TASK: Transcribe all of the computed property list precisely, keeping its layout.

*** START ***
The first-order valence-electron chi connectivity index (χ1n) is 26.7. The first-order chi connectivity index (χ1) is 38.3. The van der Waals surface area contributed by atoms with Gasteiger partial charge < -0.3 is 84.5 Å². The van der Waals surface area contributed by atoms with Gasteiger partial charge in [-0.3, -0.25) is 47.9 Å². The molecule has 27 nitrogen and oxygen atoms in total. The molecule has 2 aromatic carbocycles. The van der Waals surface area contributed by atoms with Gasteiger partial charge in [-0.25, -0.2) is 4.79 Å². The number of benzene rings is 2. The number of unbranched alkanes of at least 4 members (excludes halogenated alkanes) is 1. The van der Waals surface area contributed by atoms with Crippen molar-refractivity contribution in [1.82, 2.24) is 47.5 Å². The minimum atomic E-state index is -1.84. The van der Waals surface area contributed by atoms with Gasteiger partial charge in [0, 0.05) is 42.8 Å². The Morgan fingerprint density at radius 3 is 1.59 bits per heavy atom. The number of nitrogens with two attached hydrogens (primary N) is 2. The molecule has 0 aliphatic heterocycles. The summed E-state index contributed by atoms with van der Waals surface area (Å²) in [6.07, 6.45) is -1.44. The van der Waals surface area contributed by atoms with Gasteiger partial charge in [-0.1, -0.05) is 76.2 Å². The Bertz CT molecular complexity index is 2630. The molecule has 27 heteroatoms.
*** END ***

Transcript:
The first-order valence-electron chi connectivity index (χ1n) is 26.7. The first-order chi connectivity index (χ1) is 38.3. The van der Waals surface area contributed by atoms with Gasteiger partial charge < -0.3 is 84.5 Å². The van der Waals surface area contributed by atoms with Gasteiger partial charge in [-0.3, -0.25) is 47.9 Å². The molecule has 27 nitrogen and oxygen atoms in total. The molecule has 2 aromatic carbocycles. The van der Waals surface area contributed by atoms with Gasteiger partial charge in [-0.25, -0.2) is 4.79 Å². The number of benzene rings is 2. The number of unbranched alkanes of at least 4 members (excludes halogenated alkanes) is 1. The van der Waals surface area contributed by atoms with Crippen molar-refractivity contribution in [1.82, 2.24) is 47.5 Å². The minimum atomic E-state index is -1.84. The van der Waals surface area contributed by atoms with Gasteiger partial charge in [0, 0.05) is 42.8 Å². The Morgan fingerprint density at radius 3 is 1.59 bits per heavy atom. The number of nitrogens with two attached hydrogens (primary N) is 2. The molecule has 0 aliphatic heterocycles. The summed E-state index contributed by atoms with van der Waals surface area (Å²) in [6.07, 6.45) is -1.44. The van der Waals surface area contributed by atoms with Gasteiger partial charge in [-0.1, -0.05) is 76.2 Å². The Bertz CT molecular complexity index is 2630. The molecule has 27 heteroatoms.